Two files I am dealing with concerned the job creation potential of SMEs and access to finance to help them grow. Our EU membership is good for the British economy and good for our small businesses primarily because of the single market. This is a tariff-free trade area and gives British company's full access to a market of 500m people. In the Single Market we, benefit from a simple set of rules, this means for example that company's don’t have to have multiple production lines due to differing product standards. Our ability to influence and improve these rules in the future is entirely dependent on the UK having a seat at the negotiation table as it does now. Access to finance is one of the main barriers to creation and growth of SMEs and the EU is working to address this. In these Parliamentary Opinions I have called for special attention to be paid towards small businesses in more remote and rural areas, and for special attention towards removing barriers to you people and to women setting up and growing their businesses, and simplification of rules and procedures.
Female Genital Mutilation (FGM)
In the FEMM Committee on Tuesday afternoon we heard from the chairwomen of the Anti-Female Genital Mutilation (Anti-FGM) Board and former minister of Kenya; Linah Jebii Kilimo. FGM is gross violation of human rights and we need to use a collective and delicate approach to move forward and protect girls and women who are at risk.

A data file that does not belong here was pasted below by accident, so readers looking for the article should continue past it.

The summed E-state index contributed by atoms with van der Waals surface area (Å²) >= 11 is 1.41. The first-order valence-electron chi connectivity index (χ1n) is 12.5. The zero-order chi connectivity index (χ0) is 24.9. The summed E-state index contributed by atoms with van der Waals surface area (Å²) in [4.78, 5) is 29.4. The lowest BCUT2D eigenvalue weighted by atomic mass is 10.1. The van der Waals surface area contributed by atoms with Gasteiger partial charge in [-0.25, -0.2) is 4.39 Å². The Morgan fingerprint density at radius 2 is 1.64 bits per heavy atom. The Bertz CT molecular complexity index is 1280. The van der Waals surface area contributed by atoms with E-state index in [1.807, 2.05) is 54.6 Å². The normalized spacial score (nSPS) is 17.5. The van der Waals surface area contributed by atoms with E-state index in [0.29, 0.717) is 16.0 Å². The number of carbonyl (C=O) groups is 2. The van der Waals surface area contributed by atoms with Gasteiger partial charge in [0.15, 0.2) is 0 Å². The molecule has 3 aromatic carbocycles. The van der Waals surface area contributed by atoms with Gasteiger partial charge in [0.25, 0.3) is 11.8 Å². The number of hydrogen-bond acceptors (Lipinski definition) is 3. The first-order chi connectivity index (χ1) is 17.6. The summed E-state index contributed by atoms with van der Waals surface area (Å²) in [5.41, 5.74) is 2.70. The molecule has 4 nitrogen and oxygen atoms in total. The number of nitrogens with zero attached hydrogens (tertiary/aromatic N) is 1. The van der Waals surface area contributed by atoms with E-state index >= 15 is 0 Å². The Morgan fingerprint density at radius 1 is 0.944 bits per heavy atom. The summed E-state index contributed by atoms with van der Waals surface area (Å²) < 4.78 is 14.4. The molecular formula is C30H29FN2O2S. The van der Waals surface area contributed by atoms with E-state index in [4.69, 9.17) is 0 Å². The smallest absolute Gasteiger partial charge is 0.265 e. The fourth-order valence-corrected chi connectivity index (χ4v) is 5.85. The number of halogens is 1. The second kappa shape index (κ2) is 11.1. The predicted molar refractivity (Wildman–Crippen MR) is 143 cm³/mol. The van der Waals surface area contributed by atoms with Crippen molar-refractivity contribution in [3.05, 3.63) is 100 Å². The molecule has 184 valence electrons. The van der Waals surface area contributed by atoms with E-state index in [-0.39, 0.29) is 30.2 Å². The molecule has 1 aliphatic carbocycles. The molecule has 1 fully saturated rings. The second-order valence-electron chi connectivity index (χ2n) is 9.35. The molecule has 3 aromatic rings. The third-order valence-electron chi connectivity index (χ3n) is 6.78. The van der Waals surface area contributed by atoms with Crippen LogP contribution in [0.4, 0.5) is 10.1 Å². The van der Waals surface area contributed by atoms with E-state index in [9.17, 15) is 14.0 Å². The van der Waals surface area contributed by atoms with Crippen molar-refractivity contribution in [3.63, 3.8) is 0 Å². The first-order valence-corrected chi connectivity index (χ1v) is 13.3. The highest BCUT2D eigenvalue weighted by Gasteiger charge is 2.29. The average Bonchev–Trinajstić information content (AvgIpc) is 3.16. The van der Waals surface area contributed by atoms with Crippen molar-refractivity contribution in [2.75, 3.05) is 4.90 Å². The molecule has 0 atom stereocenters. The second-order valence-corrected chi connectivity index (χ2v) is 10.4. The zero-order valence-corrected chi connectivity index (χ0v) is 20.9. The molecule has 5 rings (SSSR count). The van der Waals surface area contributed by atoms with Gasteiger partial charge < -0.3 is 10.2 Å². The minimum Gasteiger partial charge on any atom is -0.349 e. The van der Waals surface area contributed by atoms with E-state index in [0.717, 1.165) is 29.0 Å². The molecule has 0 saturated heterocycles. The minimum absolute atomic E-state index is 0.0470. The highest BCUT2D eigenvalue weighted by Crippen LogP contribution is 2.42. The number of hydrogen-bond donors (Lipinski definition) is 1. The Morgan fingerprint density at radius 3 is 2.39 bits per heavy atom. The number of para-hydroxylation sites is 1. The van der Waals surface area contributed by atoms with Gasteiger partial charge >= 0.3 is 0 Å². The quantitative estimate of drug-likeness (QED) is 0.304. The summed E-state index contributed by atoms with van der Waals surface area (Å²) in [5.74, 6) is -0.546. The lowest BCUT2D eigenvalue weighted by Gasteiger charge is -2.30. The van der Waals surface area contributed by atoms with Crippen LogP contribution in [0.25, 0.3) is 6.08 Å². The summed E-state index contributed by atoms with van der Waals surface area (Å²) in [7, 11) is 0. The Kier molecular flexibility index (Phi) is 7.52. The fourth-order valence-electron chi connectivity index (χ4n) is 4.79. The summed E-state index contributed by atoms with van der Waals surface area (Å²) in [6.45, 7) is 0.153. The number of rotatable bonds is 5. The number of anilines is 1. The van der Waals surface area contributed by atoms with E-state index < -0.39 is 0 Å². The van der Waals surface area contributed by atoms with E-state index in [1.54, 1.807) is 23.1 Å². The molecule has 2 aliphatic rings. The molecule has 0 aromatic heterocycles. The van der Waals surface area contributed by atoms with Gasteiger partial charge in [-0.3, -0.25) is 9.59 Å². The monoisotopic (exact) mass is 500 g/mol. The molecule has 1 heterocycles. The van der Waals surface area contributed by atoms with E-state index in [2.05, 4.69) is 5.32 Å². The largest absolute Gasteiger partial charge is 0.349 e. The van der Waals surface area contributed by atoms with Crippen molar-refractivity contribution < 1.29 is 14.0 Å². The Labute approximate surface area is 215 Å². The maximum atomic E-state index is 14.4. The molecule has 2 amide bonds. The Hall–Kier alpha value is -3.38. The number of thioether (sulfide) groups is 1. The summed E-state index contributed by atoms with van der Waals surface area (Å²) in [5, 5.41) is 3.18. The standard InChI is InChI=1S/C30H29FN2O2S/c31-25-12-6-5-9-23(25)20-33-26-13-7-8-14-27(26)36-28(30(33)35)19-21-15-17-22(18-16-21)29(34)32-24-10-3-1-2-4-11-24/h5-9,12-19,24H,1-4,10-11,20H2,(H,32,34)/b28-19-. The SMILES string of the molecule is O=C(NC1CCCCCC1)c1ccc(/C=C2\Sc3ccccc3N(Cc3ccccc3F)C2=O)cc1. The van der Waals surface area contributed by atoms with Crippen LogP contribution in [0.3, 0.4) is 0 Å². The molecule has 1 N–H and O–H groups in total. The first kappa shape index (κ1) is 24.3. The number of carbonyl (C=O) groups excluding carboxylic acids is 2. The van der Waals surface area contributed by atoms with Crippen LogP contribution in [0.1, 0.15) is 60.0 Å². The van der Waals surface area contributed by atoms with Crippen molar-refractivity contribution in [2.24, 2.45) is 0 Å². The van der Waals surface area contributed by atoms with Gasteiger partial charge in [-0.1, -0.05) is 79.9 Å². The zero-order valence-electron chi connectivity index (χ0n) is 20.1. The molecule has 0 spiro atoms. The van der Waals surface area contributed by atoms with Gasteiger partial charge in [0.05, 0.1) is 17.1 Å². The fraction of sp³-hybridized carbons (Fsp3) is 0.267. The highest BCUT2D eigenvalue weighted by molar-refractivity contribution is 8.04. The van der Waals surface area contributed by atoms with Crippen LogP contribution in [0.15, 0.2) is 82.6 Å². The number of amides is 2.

I raised the issue of prosecution and the sensitivity of family prosecution - it is very difficult to expect a child to testify against a family member and short-sighted to imagine it. However we must identify the cutters and coordinators who are responsible for carrying out a number of organised actions.
I also raised the need to address the travel industry - in particular airlines - and deliver a targeted campaign before the summer and possible run training to help employees spot warning signs and identify young girls at risk who may be travelling back with mothers to an FGM-prominent country to be cut.
A final point I made was to ask Linah what more we can do as policy makers to help the fight. In Bristol we have excellent grass-roots campaigns such as Bristol Women's Voice who have developed a Zero Tolerance pledge towards gender-based violence. This brilliant initiative has been signed by many businesses, NGOs, charities and other organisations and, by doing so, they acknowledge that domestic and sexual violence are not private matters.